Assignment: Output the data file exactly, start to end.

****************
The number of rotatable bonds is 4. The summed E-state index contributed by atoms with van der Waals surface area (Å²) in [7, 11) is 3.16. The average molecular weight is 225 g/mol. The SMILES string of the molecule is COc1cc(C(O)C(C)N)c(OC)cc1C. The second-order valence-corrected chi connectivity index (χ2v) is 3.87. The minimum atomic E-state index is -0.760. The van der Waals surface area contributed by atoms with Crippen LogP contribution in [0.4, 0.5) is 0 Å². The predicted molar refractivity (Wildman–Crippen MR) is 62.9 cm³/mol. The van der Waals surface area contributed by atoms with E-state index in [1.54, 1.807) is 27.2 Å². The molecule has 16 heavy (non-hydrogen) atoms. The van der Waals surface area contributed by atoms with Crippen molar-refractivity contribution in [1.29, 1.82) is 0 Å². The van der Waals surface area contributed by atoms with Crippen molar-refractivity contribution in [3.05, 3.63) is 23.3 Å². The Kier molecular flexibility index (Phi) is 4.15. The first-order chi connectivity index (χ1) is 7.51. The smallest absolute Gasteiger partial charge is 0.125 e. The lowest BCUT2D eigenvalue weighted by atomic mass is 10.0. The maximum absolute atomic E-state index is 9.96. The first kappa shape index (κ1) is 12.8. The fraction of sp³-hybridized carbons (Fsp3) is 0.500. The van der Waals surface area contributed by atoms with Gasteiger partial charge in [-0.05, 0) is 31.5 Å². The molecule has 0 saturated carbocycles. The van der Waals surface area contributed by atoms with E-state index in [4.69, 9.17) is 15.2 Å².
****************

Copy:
The number of rotatable bonds is 4. The summed E-state index contributed by atoms with van der Waals surface area (Å²) in [7, 11) is 3.16. The average molecular weight is 225 g/mol. The SMILES string of the molecule is COc1cc(C(O)C(C)N)c(OC)cc1C. The second-order valence-corrected chi connectivity index (χ2v) is 3.87. The minimum atomic E-state index is -0.760. The van der Waals surface area contributed by atoms with Crippen LogP contribution in [0.4, 0.5) is 0 Å². The predicted molar refractivity (Wildman–Crippen MR) is 62.9 cm³/mol. The van der Waals surface area contributed by atoms with E-state index in [1.54, 1.807) is 27.2 Å². The molecule has 16 heavy (non-hydrogen) atoms. The van der Waals surface area contributed by atoms with Crippen molar-refractivity contribution in [1.29, 1.82) is 0 Å². The van der Waals surface area contributed by atoms with Crippen molar-refractivity contribution in [3.05, 3.63) is 23.3 Å². The Kier molecular flexibility index (Phi) is 4.15. The first-order chi connectivity index (χ1) is 7.51. The smallest absolute Gasteiger partial charge is 0.125 e. The lowest BCUT2D eigenvalue weighted by atomic mass is 10.0. The maximum absolute atomic E-state index is 9.96. The first kappa shape index (κ1) is 12.8. The fraction of sp³-hybridized carbons (Fsp3) is 0.500. The van der Waals surface area contributed by atoms with Gasteiger partial charge in [-0.05, 0) is 31.5 Å². The molecule has 0 saturated carbocycles. The van der Waals surface area contributed by atoms with E-state index in [4.69, 9.17) is 15.2 Å².